The transported: Kashmir prisoners sent far from home
One is a 19-year-old construction worker charged with aiding militants against Indian troops, the other is one of Kashmir's most prominent lawyers, accused of being "an incorrigible secessionist".
Despite their different backgrounds, Uzair Maqbool Malik and Nazir Ahmad Ronga have something in common: they are among hundreds of people who have been detained without trial by Indian authorities following a crackdown in the disputed region of Kashmir and moved to jails far from home.
India's portion of the Kashmir Valley – a Muslim-majority territory also claimed by Pakistan – has been under lockdown since the region's statehood and autonomy were revoked on 5 August. Authorities have cut off mobile communications in the valley and detained nearly 4,000 people, many of whom have since been released, according to the government.
At least 300 people have been arrested under the Public Safety Act (PSA), which allows for detentions of up to two years without trial, the government said. Most have been sent to jails across the northern state of Uttar Pradesh.
Many are young men like Malik, a high-school dropout who works in construction. But there are others like Ronga, a former head of the bar association in Kashmir and dozens of other lawyers, academics and leaders of political parties.
Indian officials say the policy of transporting detainees, which started last year but has snowballed since August, is required to cut off militants from their networks.
The transportations are often conducted without warning and families say they are allowed little contact with detainees once they find them. Proving innocence is difficult even for those with resources given the communications situation in Kashmir and the number of cases.
Sanjay Dhar, the registrar general of the Jammu and Kashmir High Court, said two judges in Kashmir's main city of Srinagar were handling around 300 appeals against PSA detentions filed since 5 August.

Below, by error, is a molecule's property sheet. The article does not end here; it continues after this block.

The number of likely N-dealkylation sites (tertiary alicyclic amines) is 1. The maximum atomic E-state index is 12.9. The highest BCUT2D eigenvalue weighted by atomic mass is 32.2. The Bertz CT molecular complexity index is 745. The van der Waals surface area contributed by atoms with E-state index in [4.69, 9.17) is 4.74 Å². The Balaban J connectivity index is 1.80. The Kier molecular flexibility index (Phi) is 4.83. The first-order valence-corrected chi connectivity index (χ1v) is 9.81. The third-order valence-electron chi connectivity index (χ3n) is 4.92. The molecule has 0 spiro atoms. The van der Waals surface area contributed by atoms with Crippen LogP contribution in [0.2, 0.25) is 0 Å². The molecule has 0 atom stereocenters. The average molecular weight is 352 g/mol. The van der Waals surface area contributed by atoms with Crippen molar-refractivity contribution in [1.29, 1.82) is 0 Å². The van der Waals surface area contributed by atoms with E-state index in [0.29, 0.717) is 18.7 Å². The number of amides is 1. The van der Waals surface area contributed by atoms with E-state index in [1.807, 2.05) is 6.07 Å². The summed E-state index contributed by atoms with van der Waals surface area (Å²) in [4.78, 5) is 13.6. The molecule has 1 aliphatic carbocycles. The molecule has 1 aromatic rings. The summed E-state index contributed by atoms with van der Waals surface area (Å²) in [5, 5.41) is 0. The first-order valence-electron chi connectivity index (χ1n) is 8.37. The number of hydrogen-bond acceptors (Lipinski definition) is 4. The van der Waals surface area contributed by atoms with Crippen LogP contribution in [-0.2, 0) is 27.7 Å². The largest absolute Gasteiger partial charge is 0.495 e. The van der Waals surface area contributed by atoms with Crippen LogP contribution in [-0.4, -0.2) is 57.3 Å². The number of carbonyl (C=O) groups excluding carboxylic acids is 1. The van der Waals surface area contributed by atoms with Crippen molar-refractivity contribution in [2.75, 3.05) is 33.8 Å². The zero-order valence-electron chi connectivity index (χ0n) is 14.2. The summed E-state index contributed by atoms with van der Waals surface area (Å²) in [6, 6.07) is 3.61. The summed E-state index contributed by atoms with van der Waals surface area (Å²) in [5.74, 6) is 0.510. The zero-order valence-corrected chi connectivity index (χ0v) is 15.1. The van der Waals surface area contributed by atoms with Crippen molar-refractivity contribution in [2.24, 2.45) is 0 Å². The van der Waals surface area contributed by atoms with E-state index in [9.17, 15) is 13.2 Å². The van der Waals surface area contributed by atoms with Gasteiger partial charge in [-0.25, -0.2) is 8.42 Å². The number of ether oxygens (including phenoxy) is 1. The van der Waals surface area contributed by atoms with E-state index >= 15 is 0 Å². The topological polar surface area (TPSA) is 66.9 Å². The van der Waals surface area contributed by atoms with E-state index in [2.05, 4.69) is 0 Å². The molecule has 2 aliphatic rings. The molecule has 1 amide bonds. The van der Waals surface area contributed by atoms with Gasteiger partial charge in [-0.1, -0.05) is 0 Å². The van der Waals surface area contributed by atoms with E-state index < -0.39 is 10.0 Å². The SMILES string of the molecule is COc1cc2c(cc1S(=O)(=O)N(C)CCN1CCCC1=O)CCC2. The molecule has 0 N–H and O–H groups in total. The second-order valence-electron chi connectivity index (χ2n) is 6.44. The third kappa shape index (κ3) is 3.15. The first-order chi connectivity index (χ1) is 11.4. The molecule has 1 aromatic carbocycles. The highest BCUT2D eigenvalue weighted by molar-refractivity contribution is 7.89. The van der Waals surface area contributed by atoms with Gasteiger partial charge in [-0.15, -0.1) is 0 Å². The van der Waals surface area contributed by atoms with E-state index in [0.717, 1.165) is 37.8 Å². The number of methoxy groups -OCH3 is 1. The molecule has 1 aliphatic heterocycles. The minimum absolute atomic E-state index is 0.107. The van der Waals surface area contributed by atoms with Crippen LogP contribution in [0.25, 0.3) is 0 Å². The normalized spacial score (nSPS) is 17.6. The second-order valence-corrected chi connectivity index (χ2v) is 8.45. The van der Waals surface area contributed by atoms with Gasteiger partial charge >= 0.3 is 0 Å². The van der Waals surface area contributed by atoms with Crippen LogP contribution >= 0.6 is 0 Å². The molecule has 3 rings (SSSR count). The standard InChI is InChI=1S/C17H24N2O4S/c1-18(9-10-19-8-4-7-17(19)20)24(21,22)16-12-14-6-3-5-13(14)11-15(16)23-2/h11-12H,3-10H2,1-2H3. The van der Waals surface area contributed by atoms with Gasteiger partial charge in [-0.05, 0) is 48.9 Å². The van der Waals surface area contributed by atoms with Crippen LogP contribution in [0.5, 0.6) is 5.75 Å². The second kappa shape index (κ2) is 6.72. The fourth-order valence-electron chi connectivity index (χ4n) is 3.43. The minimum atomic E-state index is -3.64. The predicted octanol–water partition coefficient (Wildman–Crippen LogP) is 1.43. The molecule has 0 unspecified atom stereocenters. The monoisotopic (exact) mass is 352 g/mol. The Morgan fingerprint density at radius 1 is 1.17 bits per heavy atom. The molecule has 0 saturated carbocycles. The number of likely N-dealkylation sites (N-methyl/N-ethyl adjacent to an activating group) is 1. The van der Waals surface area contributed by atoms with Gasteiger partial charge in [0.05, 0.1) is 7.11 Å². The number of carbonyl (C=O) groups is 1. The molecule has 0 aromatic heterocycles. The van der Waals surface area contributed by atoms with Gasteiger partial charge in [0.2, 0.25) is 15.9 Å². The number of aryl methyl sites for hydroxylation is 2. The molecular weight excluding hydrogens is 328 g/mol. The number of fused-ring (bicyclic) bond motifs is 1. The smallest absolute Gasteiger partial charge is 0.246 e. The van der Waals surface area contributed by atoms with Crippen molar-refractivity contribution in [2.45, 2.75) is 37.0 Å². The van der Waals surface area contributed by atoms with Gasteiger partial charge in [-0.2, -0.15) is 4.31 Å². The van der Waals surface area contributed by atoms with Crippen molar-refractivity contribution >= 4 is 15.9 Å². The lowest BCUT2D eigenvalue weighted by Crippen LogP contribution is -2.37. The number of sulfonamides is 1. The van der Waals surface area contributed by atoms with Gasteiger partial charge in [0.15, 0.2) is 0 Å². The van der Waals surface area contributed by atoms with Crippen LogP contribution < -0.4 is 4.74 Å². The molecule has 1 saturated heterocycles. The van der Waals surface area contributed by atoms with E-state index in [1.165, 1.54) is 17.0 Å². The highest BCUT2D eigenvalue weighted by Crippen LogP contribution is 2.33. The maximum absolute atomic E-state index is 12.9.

Accused of aiding militants
Malik, 19, grew up in Shopian, a town of around 16,000. As a child, he was friends with two boys who joined a militant group fighting Indian rule in Kashmir, a rebellion that has claimed tens of thousands of lives. That childhood association forms the basis of the case against him, according to court documents.
Barricades and books in restive Kashmir neighbourhood
Anchar, a densely-populated, working-class area of Srinagar, is a pocket of resistance to India's revocation in early August of the special status of Jammu and Kashmir, the country's only Muslim-majority state. By Danish Siddiqui
Few people step outside Anchar, a neighbourhood ringed by steel barricades and razor wire in Indian Kashmir, where police have imposed a weeks-long region-wide clampdown to stifle protests
As night falls, groups of youths, many wearing masks and armed with stones and tree branches, are huddled around bonfires, sipping tea provided by neighbours. "I am spending the night outdoors so I can protect my family," said Fazil, a 16-year-old student. "There is no fear in me," he added, holding a thick tree branch as he watched the street from a checkpoint
Worshippers gathered in the mosque in Anchar for Friday prayers listen intently to Hayat Ahmed Bhat, a Kashmiri activist, prior to a street demonstration
Seven weeks since the clampdown and a degree of normalcy has returned. Telephone landlines are working again, though mobile and Internet networks remain suspended. Shops open briefly to allow people to restock supplies and traffic is back on Srinagar's streets. In Anchar, however, the situation remains tense
The neighbourhood is a no-go zone for security forces. Entrances to the area are guarded by young people manning barricades made of tree trunks, electricity poles and barbed wire to keep the police out. Laneways have been dug up to block security vehicles
Prime Minister Narendra Modi has said Kashmir's special status, which allowed only residents to buy property and hold government jobs, restricted its development and encouraged a separatist revolt that has killed 40,000 people since 1989. Indian authorities have arrested nearly 4,000 people since the decision
With government services like schools still shut in Anchar, four college students have set up a makeshift school, giving lessons to 200 children for a few hours each day. "The education of students in this locality is suffering because of the turmoil. We won't let our future generations suffer," said Adil, a college student turned teacher